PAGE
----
The Nintendo Gameboy

The Nintendo GameBoy Color The GameBoy is a toy. Or is it?

I will be clear from day one: the GameBoy is a toy. And a pretty good one too. I never played with one until a few weeks ago, when I was at a family gathering. The kids left it for what it was. The moment I picked the damned thing up, I recognized that this machine has a lot more to offer than entertainment for adolescent fingers. So I started to dig something deeper into the world of the GameBoy...

After some websearching it became clear that the GameBoy is a damn fine gameconsole that allowed formidable abuse as a microcontroller. As you can see, the exterior of the GameBoy has:

  1. An attractive handheld case
  2. A crisp colour LCD of 160 x 144 pixels
  3. Full cursor keypad
  4. Two big general purpose push buttons for, say, Enter and Escape
  5. Two auxilliary (smaller) push buttons
  6. An acceptable speaker
  7. A headphone jack for stereo sound
  8. An expansion port
  9. A serial link cable
  10. A bidirectional infrared comm port
Now, this is quite good for any kind of controller you want to use. In fact, the Elektor magazine (see made a fully functional digital storage scope (DSO) out of this small computer. In fact, they didn't make it. They bought the idea from a guy from the UK.

Under the hood.

Gameboy PCB Time to take a look inside. First you need to remove the screws. This looks a bit hard (three-wing screws) but if you take a small instruments screw driver and apply some force, you can turn the screws out quite easily. There are 6 screws; two are inside the battery compartment.

Now you can lift the back cover off to reveal the inside. Not much to see. Half of the inside is a white PCB plane, followed by the 32 pin ROM/expansion port and then the actual computing area. Which is what you see on the left.

From left to right we see the on/off switch, the 32 KB SRAM, CPU and crystal and then the audio volume control plus the datalink socket. Upper middle is the connector for the LCD and upper right is the IR circuitry. And that's just about it. The CPU is a high integration kind with lots of I/O ports on the die. The 256 byte bootstraploader is on this CPU.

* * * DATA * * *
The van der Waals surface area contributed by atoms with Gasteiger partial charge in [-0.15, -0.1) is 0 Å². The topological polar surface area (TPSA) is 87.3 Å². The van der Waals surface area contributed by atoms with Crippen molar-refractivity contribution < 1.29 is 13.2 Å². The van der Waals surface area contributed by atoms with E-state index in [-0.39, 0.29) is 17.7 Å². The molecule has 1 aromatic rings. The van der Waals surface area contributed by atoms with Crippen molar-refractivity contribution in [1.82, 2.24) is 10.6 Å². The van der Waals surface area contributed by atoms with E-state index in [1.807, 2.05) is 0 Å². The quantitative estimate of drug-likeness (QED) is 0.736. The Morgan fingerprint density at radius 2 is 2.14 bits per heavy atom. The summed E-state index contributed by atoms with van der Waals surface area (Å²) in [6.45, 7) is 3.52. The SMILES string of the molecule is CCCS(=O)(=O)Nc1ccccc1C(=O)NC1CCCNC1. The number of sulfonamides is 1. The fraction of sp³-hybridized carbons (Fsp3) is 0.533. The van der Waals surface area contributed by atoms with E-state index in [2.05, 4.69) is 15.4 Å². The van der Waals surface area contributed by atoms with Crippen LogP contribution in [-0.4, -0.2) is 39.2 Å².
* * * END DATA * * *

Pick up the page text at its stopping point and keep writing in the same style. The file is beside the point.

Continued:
The processor

Gameboy Z80 CPU The CPU is a stripped down version of the Zilog Z80A. It lacks a lot of instructions and some registers but it packs a lot of punch in a big (128 pin) package.

For microcontroller applications this reduction is no big deal. We don't need 23 registers. The usual 7 will do perfectly well. On the left we see the main trio again. The LH52256 is the 32 KB SRAM that is mapped to part of the upper 32 KB of the address space via bankswitching. Above it is the LCD controller and to the right we see our beloved Z80 clone.

I took the liberty to borrow some figures from related websites:

Game cartridges

Gameboy game cartridge On the left, you see a game cartridge. This one is from 'V-rally', a quite addictive game, if (or perhaps especially) you don't have a driver's license. It shows what's inside a typical Gameboy game cartridge. I'll be concise: not much. A ROM chip containing the actual game, plus an MBC controller.

The MBC is the Memory Bank Controller. Most ROM's are over 128 KB in size so there must be some kind of paging or bankswitching in order to map the big ROM space into the 16 bit memory map of the Z80 processor. That's where the MBC comes in. In a separate topic, I have traced all the signal lines in the cartridge and put them in tables for easier overview.

The parts we see in this picture are:

Page created December 2005,

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